Is thinking bad of someone or accusing him/her a sin?

Like for example thinking about the person before they start playing cards that he/she will cheat or before a meal that she/he will eat as a glutton . Is accusing someone after they commited something bad equal to judging?

From this and other posts, it sounds like you have some scrupulous and compulsive thought issues and I would encourage you to talk to your pastor.


An troublesome employee of my organization became gravely ill. My first thought on hearing the news was, ‘If she dies, I won’t have to deal with her anymore.’

I immediately corrected myself, but the fact remained: I didn’t really feel bad about thinking that thought.

I spoke to my priest about it. He laughed and said we’ve all felt that way about someone at some point in our lives. :wink:

I confess to almighty God, and to you, my brothers and sisters, that I have sinned through my own fault,** in my thoughts and in my words**, in what I have done, and in what I have failed to do; and I ask blessed Mary, ever virgin, all the angels and saints, and you, my brothers and sisters, to pray for me to the Lord our God.

Remember that Christ promised to send us an Advocate, a Counselor to help us - the Holy Spirit. But, who is it that opposes the Advocate? The accuser. Who is that? The devil. When we accuse (and we do this in so many ways), we are emulating the devil and not Christ.

To control or avoid scrupulosity, here are the 10 Commandments against scrupulosity from the Fathers of Mercy:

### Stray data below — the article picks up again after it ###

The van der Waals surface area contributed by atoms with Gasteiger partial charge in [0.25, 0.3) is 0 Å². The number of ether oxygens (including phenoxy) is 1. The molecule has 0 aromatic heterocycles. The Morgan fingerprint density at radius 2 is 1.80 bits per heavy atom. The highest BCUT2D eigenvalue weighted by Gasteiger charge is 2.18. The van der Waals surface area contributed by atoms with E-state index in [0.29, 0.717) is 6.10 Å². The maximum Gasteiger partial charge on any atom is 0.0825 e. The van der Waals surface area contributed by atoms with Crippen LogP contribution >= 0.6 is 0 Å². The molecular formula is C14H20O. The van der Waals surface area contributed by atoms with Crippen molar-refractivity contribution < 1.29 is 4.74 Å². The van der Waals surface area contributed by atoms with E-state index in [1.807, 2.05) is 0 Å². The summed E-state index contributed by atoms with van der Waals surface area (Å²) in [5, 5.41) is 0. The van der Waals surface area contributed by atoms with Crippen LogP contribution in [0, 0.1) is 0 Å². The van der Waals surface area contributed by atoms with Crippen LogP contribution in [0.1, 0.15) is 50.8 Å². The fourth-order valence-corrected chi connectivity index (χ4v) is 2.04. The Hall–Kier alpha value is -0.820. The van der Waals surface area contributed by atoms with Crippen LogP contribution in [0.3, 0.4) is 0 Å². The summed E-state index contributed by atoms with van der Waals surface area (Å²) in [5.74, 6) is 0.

1. Do not repeat prayers, no matter how badly they may have been prayed, even if the prayers were given to you as a penance during the Sacrament of Reconciliation (Confession).

2. Do not repeat the confession of sins that have already been confessed and which have never been re-committed.

3. If you doubt the earnestness of your sorrow in Confession, consider the sorrow as having been adequate.

4. If you are doubtful as to whether a past action committed was sinful, mention it simply to your confessor.

5. If you are worrying that maybe you never confessed a certain sin from your past, consider it confessed. If you know for a fact that you have never confessed that sin, then confess it simply. The Holy Spirit does not torment us with doubts and/or guilt; rather, He always brings peace as He awakens our conscience to our sins.
(cf. 2 Corinthians 7:10-11: “Indeed, sorrow for God’s sake produces a repentance without regrets, leading to salvation, whereas worldly sorrow brings death. Just look at the fruit of this sorrow which stems from God. What a measure of holy zeal it has brought you.”)

6. Examine your conscience for no longer than three minutes each day, and for no longer than about ten minutes before you go to Confession.

7. If you have prayed at the time of temptation, you can be sure you did not commit a mortal sin.

8. If you have a history of scrupulosity, and you have made a General Confession at some time in your past, do not make another General Confession. Once a month is a good norm for the frequency of a regular Confession.

9. If possible, go to Confession to the same confessor-priest.

10.Most importantly, cultivate a humble heart by complete obedience to the direction of your confessor. Be patient with yourself. Love is the goal of all our lives. It is important to remember that scrupulosity usually (and, quite often, ultimately) stems from one’s personal pride or arrogance, as though the scrupulous person holds this personal opinion: “I have a higher norm than most normal people.”

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